“On the contrary: experts warn of the possibility of an accumulation of suffering, disappointments and disorders to which neither the government nor the parliament can open the door.”
The editorial noted that Sweden, Finland and the United Kingdom had shifted away from hormonal interventions as routine treatment for adolescents.
Systematic reviews of the medical literature in Sweden, Finland, the U.K. and the U.S. state of Florida show the very weak evidence base for medicalised gender change with today’s adolescent patients, who are disproportionately female.
Advocates for these “gender-affirming” hormonal and surgical interventions often side-step the lack of quality evidence by invoking the endorsements of medical societies which preach access to “trans healthcare”.
The policy positions of these societies — whether promoting trans medical interventions or warning of their risks — have taken on more importance in the debate, partly because they attract mainstream media coverage.
Dr Víctor Pérez, president of the Spanish Society of Psychiatry, told El Mundo that his organisation supported the depathologising of trans identity.
But he said this should not prevent mental health professionals responding to “the avalanche of adolescents who are receiving significant pressure, especially through social networks, to believe that transsexuality is the instant solution to their problems, when in reality they suffer from disorders that, of course, need a diagnosis and support that this law denies them, and that we are forbidden to provide.
“Many of these adolescents actually suffer from disorders, sometimes adaptive, sometimes eating disorders, sometimes personality disorders. Many young people have intense discomfort about things that have nothing to do with gender.
“Adolescence is pure personality development and we must be very cautious.”
Dr Luisa González, vice-president of the College of Physicians of Madrid, said minors had a “human right to receive comprehensive medical care, physical and mental, something that is persecuted and even prohibited in this law.
“And I must say that as a mother, the parents of these minors are robbed of their right to effective guardianship, to the development of parental authority.
“The state wants to usurp this power, carrying out treatments that are not even scientifically tested, and which are in many cases irreversible. It is a very serious matter.”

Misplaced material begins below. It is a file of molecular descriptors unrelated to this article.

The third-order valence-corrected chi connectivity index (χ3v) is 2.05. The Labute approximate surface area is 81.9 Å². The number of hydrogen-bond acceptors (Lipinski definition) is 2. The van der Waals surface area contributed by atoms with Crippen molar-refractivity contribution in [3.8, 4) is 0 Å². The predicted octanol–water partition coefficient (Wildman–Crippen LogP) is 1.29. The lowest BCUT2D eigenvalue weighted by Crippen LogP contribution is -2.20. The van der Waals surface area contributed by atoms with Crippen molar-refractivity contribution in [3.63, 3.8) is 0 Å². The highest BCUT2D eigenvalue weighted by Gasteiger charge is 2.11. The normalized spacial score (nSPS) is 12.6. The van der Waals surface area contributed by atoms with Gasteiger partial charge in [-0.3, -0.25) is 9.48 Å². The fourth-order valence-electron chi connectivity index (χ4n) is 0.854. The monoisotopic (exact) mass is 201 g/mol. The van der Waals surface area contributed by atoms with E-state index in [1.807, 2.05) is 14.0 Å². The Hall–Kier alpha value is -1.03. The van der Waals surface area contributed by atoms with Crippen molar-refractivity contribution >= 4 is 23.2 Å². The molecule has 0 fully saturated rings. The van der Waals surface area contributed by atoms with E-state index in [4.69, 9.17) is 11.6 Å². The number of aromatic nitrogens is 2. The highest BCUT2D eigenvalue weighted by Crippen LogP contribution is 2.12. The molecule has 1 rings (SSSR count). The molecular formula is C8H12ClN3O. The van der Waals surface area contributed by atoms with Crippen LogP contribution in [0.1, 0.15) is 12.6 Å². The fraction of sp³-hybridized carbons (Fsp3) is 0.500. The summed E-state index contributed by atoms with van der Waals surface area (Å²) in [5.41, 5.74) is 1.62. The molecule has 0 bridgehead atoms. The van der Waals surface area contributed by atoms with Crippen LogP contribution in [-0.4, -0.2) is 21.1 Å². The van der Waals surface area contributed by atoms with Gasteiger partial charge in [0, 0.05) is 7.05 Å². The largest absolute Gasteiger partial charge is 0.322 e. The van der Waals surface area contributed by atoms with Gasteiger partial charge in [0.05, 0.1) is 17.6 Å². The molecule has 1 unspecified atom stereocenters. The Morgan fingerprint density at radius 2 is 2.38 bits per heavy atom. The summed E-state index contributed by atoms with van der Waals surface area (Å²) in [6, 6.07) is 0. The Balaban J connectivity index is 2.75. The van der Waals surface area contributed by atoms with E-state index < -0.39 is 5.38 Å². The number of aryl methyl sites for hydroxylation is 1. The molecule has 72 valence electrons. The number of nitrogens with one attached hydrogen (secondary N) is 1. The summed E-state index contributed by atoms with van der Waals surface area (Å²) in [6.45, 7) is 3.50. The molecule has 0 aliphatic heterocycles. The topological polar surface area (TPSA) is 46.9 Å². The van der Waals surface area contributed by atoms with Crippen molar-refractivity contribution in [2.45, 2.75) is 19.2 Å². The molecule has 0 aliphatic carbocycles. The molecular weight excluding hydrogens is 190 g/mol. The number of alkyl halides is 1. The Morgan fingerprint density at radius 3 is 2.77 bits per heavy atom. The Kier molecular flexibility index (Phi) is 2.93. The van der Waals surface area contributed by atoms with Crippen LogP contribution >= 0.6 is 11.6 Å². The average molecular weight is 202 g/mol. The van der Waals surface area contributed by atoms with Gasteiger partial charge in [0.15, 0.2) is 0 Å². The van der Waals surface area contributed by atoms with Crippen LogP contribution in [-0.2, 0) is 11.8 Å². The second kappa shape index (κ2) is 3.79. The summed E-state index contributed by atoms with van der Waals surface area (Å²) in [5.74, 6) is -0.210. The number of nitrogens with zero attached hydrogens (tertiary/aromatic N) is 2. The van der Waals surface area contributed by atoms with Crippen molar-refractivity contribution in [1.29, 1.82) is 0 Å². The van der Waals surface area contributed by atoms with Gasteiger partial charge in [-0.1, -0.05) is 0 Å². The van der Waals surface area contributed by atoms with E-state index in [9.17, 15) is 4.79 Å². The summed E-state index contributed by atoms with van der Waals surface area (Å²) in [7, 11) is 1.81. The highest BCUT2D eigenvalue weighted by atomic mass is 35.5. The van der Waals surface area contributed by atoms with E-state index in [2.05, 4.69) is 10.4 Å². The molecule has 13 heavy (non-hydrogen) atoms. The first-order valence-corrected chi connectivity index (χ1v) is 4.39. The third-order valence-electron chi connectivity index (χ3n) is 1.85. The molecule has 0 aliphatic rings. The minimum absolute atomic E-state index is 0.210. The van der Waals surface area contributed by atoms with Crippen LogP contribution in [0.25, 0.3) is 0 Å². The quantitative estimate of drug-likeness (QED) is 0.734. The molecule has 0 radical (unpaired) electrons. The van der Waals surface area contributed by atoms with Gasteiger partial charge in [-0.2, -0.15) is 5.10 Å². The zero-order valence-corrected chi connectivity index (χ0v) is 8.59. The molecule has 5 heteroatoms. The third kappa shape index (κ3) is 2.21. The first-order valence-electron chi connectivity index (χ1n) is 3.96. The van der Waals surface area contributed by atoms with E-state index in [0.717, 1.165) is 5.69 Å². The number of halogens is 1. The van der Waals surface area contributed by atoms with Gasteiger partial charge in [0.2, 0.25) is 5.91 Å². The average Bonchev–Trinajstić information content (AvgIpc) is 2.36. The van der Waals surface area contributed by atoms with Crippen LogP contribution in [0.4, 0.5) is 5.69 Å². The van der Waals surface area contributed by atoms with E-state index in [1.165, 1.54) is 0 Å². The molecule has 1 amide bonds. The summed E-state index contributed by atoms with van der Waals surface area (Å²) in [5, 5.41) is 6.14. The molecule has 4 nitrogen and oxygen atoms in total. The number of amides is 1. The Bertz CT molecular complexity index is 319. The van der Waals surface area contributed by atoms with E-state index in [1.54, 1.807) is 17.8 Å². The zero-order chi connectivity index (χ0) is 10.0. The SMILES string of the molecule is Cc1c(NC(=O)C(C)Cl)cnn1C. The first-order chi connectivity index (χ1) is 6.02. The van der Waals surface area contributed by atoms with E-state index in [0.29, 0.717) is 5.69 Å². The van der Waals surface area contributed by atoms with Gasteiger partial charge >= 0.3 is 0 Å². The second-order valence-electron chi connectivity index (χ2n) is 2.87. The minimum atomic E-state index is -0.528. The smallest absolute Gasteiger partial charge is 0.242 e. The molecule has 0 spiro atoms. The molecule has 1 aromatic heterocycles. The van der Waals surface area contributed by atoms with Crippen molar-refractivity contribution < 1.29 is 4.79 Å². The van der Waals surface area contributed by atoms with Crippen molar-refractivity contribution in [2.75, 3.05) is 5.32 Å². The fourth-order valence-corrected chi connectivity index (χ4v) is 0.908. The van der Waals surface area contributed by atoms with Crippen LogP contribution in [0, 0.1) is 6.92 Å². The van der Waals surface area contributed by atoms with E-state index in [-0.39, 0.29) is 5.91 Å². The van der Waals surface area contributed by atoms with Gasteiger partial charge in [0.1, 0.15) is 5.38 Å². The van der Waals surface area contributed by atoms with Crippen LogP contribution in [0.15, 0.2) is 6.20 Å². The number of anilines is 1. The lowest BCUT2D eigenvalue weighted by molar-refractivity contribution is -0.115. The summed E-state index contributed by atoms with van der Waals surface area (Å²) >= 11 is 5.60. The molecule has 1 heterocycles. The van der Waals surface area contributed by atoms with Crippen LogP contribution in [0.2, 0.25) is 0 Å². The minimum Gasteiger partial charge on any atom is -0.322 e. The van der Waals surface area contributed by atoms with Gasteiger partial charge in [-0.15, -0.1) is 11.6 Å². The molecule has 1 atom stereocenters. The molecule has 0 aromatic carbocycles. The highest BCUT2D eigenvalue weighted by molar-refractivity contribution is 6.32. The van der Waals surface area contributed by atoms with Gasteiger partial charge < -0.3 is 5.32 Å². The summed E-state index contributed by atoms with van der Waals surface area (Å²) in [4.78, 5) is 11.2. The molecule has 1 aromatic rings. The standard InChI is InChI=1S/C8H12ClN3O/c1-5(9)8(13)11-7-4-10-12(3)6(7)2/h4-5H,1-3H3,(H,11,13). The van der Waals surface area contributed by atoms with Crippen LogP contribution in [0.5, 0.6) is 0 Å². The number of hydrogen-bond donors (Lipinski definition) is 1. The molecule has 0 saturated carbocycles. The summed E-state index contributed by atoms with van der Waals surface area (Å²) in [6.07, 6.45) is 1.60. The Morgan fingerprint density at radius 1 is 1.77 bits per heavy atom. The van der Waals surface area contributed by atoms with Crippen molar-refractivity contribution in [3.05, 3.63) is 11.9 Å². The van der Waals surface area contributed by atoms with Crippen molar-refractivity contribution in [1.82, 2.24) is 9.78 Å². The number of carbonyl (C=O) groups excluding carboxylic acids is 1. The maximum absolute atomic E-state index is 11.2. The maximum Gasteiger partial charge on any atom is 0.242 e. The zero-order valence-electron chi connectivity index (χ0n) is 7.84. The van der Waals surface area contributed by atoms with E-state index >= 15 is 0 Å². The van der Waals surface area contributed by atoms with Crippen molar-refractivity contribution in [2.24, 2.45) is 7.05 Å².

Dr González said she had met the heads of the gender unit at the Ramón y Cajal University Hospital in Madrid, as well as parents from the group AMANDA, who had “knocked on our door in desperation”. Most of the children of families in this group are said to have manifested Rapid-Onset Gender Dysphoria as described by American researcher Dr Lisa Littman.
On October 8, with Dr Arango as sponsor, AMANDA staged its public debut in the packed auditorium of the college of physicians in Madrid.
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Dr Luisa Lázaro, president of the Spanish Association of Child and Adolescent Psychiatry, told El Mundo that there was a “very significant” increase in the number of adolescents who suddenly declared themselves trans without having shown any previous concern about their gender.
“As professionals, we must evaluate whether this [gender] non-conformity is in addition to a disorder” — that is, whether there is a pre-existing disorder, she said.
“In several [of Spain’s autonomous regions] clinics have been established that quickly introduce medical treatment, but you can't go so fast, because later many of these adolescents come to mental health [services with] their fears and doubts.”
Dr Marcelino Gómez, from the Spanish Society of Endocrinology and head of the gender unit of the Doctor Peset University Hospital in Valencia, said the draft trans law “only shows the option of medicalisation, when transsexuality is a complex phenomenon that requires different solutions, and patience, when what this law brings is the opposite”.
The medical society directors told El Mundo that today’s atypical presentation of gender issues, chiefly among teenage females, was a global phenomenon influenced by social networks and the institutional gains of queer theory.